Voter registration in North Carolina is up 6 percent compared with 2002, indicative of a surge in new voters nationally. While Democrats outnumber Republicans in the state by 651,619 registrations, there are 974,821 Independent voters, a 14.4 percent increase from two years ago.
“The question is who’s going to turn out to vote, and will they be friends and family of those who have lost jobs, and are they going to blame the Bush administration,” Dobbins said.
North Carolina is being singled out for the billboard blitz because of its importance to the industry and because it has lost the most textile jobs, said Robert DuPree, vice president of the National Council of Textile Organizations.
In addition, Dupree said, “the state could still come into play in the presidential race and there’s also a U.S. Senate race” between Democrat Erskine Bowles, the White House chief of staff under Clinton, and five-term Republican Representative Richard Burr. A Mason-Dixon poll taken for the Winston-Salem Journal and published Friday showed Bowles leading Burr by 45 percent to 44 percent.
Bush won North Carolina 56 percent to 43 percent in 2000. A Research 2000 poll, released last week before the presidential debate in which Kerry got a bump in national polls, had Bush beating Kerry 50 percent to 44 percent, with 6 percent undecided. In the Senate race, Bowles and Burr are contending for the seat being vacated by Kerry’s running mate, Sen. John Edwards. Bowles lost to Republican Elizabeth Dole in 2002 in the contest to fill Sen. Jesse Helms’ seat.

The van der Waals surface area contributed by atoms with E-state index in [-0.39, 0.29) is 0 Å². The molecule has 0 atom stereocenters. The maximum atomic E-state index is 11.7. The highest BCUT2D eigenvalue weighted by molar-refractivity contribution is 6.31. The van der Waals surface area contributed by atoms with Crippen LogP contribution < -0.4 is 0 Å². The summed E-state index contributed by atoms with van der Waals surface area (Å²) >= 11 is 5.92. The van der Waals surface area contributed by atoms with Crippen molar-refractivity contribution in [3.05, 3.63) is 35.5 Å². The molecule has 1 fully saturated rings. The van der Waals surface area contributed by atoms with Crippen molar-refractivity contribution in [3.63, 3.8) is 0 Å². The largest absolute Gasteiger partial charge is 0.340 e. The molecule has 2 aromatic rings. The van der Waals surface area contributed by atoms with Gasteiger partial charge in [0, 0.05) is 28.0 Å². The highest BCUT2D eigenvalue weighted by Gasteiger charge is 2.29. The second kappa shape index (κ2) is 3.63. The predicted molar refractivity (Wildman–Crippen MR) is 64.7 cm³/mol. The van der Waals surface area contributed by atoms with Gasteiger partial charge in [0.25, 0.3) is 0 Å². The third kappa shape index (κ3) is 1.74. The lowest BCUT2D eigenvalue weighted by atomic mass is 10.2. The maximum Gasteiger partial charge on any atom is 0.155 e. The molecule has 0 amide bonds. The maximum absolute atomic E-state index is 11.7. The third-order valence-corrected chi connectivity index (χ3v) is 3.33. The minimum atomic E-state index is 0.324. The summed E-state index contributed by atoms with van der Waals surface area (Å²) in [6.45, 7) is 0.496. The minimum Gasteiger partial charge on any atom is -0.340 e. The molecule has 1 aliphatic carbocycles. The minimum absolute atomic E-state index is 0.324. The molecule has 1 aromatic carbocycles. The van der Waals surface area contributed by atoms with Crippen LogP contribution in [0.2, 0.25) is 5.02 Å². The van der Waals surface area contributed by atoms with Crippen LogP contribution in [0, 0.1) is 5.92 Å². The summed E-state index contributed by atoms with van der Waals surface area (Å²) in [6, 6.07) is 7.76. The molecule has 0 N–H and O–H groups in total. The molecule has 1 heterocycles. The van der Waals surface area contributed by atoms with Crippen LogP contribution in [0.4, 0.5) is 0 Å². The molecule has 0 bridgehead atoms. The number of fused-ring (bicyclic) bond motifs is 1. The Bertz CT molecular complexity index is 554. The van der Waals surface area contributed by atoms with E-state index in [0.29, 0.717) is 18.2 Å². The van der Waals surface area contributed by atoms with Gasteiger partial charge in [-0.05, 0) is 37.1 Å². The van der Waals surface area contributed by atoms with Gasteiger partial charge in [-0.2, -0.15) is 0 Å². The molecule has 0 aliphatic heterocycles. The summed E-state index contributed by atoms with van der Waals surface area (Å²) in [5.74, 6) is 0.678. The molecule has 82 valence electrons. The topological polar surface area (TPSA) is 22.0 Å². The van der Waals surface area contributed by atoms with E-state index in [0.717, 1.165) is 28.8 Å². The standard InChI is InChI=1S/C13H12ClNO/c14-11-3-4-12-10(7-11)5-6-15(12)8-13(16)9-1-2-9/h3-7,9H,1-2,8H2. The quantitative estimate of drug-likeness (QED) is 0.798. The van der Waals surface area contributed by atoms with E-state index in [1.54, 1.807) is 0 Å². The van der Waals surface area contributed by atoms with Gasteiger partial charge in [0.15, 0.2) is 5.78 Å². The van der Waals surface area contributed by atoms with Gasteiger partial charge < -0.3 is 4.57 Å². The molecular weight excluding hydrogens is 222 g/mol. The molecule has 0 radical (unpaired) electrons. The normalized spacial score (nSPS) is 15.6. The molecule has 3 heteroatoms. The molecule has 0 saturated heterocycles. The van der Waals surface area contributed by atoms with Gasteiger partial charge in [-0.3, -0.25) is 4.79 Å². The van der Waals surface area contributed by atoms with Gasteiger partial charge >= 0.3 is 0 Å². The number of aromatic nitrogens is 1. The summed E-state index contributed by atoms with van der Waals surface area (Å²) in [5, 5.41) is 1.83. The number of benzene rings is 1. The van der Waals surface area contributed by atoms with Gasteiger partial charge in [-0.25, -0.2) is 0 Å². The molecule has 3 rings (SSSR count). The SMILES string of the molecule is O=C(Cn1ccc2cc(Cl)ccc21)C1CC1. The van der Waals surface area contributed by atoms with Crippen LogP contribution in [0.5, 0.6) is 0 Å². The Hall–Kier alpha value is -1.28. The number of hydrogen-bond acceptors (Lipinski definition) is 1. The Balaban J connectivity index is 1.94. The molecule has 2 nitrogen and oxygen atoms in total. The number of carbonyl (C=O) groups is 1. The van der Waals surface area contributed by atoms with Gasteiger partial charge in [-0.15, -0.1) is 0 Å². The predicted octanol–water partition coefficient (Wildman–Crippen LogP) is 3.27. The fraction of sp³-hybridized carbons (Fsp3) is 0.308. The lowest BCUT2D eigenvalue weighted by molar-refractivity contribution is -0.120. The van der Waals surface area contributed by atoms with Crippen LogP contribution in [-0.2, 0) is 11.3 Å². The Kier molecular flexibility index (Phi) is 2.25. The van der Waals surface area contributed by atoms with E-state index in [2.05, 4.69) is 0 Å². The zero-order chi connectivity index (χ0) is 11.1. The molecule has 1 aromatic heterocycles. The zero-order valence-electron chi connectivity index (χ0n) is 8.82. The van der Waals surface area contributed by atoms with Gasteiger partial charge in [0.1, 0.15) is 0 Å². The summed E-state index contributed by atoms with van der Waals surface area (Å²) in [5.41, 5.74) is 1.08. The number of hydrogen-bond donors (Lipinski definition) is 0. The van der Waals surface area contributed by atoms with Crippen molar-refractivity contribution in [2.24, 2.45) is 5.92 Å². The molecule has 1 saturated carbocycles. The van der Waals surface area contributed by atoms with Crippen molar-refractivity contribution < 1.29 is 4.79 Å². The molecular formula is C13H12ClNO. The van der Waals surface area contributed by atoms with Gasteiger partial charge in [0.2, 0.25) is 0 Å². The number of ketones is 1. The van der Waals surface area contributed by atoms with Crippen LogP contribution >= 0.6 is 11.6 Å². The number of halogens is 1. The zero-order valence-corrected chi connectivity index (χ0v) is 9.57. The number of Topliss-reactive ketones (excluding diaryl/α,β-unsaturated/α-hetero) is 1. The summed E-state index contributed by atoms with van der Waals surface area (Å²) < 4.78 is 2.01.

One of the textile industry’s litmus tests for candidates is whether they support keeping quotas on Chinese textile and apparel imports. The restrictions are to be lifted Jan. 1 by 147 members of the World Trade Organization. Without restraints, U.S. manufacturers fear that imports from China, where production and labor costs are a fraction of those in the U.S., will be a potential death blow to the industry.
Textile executives also favor candidates who oppose the Central American Free Trade Agreement. CAFTA was negotiated last year by Bush administration officials, but hasn’t been sent to Congress for a vote. Textile executives don’t like what they claim are job-eroding provisions that offer duty breaks for non-U.S. or Central American fabric.
They haven’t embraced Kerry outright either, although they support the Democrat’s pledge to renegotiate CAFTA and undertake a 120-day review of all free-trade pacts to determine whether they need fine-tuning for fairness. Kerry hasn’t come out in favor of reimposing Chinese apparel and textile quotas. In his 20 years in the Senate, he has voted for several trade agreements that ease or knock down trade barriers, like the North American Free Trade Agreement and the Caribbean Basin and African Growth & Opportunity Act.
The Bush administration has gotten positive feedback from the textile industry by saying petitions to extend quotas on Chinese imports may be considered based on the threat of market disruption.